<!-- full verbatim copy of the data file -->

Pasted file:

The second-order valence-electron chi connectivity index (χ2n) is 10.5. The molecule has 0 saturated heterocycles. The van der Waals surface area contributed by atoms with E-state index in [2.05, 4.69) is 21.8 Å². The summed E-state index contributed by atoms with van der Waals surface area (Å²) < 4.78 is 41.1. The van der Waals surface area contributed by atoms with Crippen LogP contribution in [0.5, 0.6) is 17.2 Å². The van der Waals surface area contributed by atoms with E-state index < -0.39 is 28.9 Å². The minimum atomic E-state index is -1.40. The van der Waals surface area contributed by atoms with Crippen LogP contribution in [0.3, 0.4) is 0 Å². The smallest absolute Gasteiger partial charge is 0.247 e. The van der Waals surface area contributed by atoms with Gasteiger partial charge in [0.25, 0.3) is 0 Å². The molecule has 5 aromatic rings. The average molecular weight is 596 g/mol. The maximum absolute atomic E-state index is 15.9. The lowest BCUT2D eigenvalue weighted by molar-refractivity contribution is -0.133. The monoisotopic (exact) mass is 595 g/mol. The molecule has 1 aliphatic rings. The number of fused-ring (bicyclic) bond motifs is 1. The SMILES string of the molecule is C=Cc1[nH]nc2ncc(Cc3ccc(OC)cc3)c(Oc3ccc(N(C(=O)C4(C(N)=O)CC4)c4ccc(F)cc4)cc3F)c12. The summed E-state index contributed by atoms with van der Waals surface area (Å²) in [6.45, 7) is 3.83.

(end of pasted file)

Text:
The second-order valence-electron chi connectivity index (χ2n) is 10.5. The molecule has 0 saturated heterocycles. The van der Waals surface area contributed by atoms with E-state index in [2.05, 4.69) is 21.8 Å². The summed E-state index contributed by atoms with van der Waals surface area (Å²) < 4.78 is 41.1. The van der Waals surface area contributed by atoms with Crippen LogP contribution in [0.5, 0.6) is 17.2 Å². The van der Waals surface area contributed by atoms with E-state index < -0.39 is 28.9 Å². The minimum atomic E-state index is -1.40. The van der Waals surface area contributed by atoms with Crippen LogP contribution in [0.3, 0.4) is 0 Å². The smallest absolute Gasteiger partial charge is 0.247 e. The van der Waals surface area contributed by atoms with Gasteiger partial charge in [0.25, 0.3) is 0 Å². The molecule has 5 aromatic rings. The average molecular weight is 596 g/mol. The maximum absolute atomic E-state index is 15.9. The lowest BCUT2D eigenvalue weighted by molar-refractivity contribution is -0.133. The monoisotopic (exact) mass is 595 g/mol. The molecule has 1 aliphatic rings. The number of fused-ring (bicyclic) bond motifs is 1. The SMILES string of the molecule is C=Cc1[nH]nc2ncc(Cc3ccc(OC)cc3)c(Oc3ccc(N(C(=O)C4(C(N)=O)CC4)c4ccc(F)cc4)cc3F)c12. The summed E-state index contributed by atoms with van der Waals surface area (Å²) in [6.45, 7) is 3.83.